Dark urges for retribution reveal more about ourselves – I would knowAugust 6, 2022
During our recent house sale, when the buyers got pushy – demanding we include items that were not part of the deal, threatening to lower their agreed offer – I joked with my family that I would sew fresh shrimps into the hems of the blinds we left behind. Then I’d take some bleach and write something rude on the back lawn, have the grass slowly die after we’d gone, revealing our parting message. We laughed a lot about what the wording should be. But we were only blowing off steam. It’s not like I would ever have gone and done it.
It is that sour, lingering aftertaste that likely, subconsciously, prompted me to write a book about revenge, writes Julie Mayhew.Credit:Stocksy
I am not someone who takes revenge. I stand by Michelle Obama’s famous wise advice: “When they go low, we go high.” But it is precisely this stance, this rejection of my tit-for-tat impulses, that leads me to be fascinated by people who do believe in the dishing out of just desserts.
Like Liv, the protagonist of my novel Little Nothings. When unfairly ousted from a group of friends, she does not scurry away to lick her wounds but bites back aggressively. By embracing this dark urge for retribution within the safe confines of fiction, I thought I would get my first taste of self-administered justice.
What I did not anticipate was a rush of memory. Specifically, the memory of a bouncy ball: a fistful of orange rubber much bigger than any marbled glob you could buy for a few pence at the newsagents across the road from school. A ball that when thrown against tarmac rebounded astoundingly.
I was four years old, just starting out at my local primary school, where an informal tradition had each of the elder girls adopt a new-starter to be their “baby”. I wish I could remember the selection process: had there been a line-up, or were we plucked unsuspecting from the playground, like swaddled infants carried away in the beaks of eager storks? I suspect the latter.
Each of my classmates walked off under the care of a nice girl amid a swish of long, neat plaits and chatter about ballet and horses. I was seized by a “mummy” with hair so short it had surely been shaved that way – a response to unceasing outbreaks of head lice, perhaps. She wore a long, strange cardigan that didn’t fit.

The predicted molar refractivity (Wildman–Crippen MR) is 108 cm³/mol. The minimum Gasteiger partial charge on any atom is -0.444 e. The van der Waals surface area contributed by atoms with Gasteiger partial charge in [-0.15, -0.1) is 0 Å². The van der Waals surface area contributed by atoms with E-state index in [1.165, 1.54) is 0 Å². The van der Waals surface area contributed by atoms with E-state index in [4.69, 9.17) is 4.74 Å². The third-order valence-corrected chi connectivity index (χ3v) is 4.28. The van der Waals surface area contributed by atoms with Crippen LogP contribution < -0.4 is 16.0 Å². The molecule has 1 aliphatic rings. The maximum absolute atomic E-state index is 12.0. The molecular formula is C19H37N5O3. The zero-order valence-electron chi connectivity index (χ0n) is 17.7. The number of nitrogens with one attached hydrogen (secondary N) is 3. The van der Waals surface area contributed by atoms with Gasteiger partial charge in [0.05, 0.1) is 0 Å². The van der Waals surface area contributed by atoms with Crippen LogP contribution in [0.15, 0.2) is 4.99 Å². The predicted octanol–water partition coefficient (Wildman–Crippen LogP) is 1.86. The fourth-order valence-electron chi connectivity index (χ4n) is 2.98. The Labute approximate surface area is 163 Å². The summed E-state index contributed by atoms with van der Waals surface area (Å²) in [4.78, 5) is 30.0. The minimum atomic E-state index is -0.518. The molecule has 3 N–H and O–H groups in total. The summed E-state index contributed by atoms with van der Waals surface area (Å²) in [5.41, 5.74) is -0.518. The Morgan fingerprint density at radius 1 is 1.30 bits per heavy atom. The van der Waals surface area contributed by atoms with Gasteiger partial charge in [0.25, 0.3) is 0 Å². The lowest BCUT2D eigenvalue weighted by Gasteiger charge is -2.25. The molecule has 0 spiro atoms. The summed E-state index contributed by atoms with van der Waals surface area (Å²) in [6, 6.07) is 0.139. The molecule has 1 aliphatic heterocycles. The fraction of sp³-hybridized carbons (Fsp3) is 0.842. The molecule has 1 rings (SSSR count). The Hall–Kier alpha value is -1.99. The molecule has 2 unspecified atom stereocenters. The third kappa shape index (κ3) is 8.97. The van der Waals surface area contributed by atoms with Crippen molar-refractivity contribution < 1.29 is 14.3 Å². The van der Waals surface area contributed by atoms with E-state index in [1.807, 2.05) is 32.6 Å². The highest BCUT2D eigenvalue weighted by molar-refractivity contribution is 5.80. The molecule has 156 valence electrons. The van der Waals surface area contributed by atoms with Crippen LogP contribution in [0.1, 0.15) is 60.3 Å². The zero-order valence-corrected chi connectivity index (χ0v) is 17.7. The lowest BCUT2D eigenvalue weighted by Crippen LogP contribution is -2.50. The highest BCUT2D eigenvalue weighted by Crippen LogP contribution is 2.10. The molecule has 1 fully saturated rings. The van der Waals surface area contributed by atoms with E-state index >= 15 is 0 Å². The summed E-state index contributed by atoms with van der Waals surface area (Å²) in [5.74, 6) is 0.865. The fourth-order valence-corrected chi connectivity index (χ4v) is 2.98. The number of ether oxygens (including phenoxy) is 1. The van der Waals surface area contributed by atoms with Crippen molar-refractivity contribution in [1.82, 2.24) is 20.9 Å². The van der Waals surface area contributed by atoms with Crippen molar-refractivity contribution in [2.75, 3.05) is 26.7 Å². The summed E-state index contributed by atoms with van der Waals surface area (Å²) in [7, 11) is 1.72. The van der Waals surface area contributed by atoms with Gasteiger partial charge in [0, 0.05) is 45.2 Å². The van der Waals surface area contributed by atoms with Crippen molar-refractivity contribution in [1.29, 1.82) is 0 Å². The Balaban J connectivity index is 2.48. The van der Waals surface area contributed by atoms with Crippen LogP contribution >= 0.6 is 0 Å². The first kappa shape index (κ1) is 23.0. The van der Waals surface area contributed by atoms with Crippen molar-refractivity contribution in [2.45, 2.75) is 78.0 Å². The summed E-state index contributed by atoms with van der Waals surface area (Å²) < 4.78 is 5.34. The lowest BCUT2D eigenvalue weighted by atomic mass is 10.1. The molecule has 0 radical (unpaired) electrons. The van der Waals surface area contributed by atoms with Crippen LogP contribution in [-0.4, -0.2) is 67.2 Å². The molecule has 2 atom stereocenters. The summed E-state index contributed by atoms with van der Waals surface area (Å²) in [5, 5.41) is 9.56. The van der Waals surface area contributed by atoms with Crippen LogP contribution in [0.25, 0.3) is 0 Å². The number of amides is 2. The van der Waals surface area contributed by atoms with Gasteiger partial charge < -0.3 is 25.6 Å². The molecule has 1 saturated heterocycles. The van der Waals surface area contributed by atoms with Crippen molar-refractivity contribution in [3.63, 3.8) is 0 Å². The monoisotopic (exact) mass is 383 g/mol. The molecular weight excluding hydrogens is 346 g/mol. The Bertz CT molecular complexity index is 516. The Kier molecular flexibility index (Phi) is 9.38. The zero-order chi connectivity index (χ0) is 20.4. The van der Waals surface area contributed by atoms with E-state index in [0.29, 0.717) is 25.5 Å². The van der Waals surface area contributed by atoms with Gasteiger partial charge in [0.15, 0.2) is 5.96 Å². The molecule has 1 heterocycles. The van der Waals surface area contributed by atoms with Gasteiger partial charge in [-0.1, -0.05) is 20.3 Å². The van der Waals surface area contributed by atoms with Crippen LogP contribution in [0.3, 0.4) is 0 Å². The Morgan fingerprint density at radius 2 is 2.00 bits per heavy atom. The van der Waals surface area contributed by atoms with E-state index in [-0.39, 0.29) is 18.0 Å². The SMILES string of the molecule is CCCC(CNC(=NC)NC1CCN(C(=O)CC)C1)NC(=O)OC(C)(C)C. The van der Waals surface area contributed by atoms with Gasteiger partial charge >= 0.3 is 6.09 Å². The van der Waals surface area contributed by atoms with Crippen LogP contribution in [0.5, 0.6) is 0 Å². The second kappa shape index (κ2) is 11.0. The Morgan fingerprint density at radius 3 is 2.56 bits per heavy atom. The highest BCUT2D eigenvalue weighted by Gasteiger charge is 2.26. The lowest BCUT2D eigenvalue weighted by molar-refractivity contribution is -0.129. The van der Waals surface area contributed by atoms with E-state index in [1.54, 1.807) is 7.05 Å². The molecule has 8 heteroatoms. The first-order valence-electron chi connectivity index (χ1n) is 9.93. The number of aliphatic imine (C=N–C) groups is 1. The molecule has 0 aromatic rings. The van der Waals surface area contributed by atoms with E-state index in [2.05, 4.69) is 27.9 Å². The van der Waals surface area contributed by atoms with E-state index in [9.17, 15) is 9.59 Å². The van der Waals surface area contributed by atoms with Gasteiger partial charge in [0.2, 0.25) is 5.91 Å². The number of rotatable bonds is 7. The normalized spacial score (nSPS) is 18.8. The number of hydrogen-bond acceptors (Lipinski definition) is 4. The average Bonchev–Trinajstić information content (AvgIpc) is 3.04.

But it is precisely this stance, this rejection of my tit-for-tat impulses, that leads me to be fascinated by people who do believe in the dishing out of just desserts.
This unnerving appearance might have meant nothing if she had been kind. But I wasn’t chosen as her “baby”; I was her hostage. Lunch times were spent in her suffocating grip on one of the wooden benches recessed within the sour-smelling bushes, while she and her friend, a boy with a shock of curly hair, whispered things into my ear that set me rigid. I thought only of escape.
Respite came when the curly-haired boy instigated games of throw and catch against the wall of the infant block (once he’d cleared it of girls doing handstands, that is, by pulling down their skirts and sending them running). His games drew a large crowd of competitors, all eager to lay hands on his most treasured possession: that orange bouncy ball.
There was less sport to these games more scrimmage, which meant one day, when a pitch ricocheted wildly in my direction, I was able, amid the scuffle, to pick it up unseen. “Where’s it gone?” the curly-haired boy demanded. His voice was desperate. “Where’s it gone?!”
The idea formed itself in an instant. I clutched that fistful of rubber behind my back and pretended, like all the others, that its disappearance was a mystery. My skin prickled with danger, with the possibility I was only making my situation worse. But the boy and his friend had stolen me, stolen my joy of school, and here was a chance for me to steal something back.
Once home, I imagined enjoying that brilliant ball all to myself, but one toss of it against the pale brick of our bungalow and Mum was there, insisting that I tell her where it had come from. An inquisition followed: me, seated on the centre cushion of the sofa, squirming, the slubby green fabric rough beneath my thighs; my parents standing over me, arms folded.
“Did you steal that ball?” they asked. I froze. I was a good girl, and good girls did not lie. But I had no vocabulary to explain why this was not a case of theft, it was justice. “No,” I told them. “I found it.” They knew I was lying. And I knew I was not a good girl after all.
My school-ground “mummy” and her curly-haired friend relinquished their grip on me, fearful maybe of what I might steal next, but I retained no sense of victory. I hid the ball at the back of our spidery shed and tried not to catch sight of it whenever I fetched my bike, else I be revisited by sickening guilt.
It is that sour, lingering aftertaste that likely, subconsciously, prompted me to write a book about revenge. I was after a different ending to my own story perhaps, one where my two school-ground captors are forced to look back at their actions with shame; a version where I no longer cast myself as the villain.
The spidery shed is long gone but the ball could have survived, migrating into my dad’s garage. Should I glimpse it again, I’ll see it as a souvenir of a time when I was clever, courageous. It’s a too-late forgiveness of my younger self but still, let there be some justice in that.
Little Nothings (Bloomsbury) by Julie Mayhew is out now.
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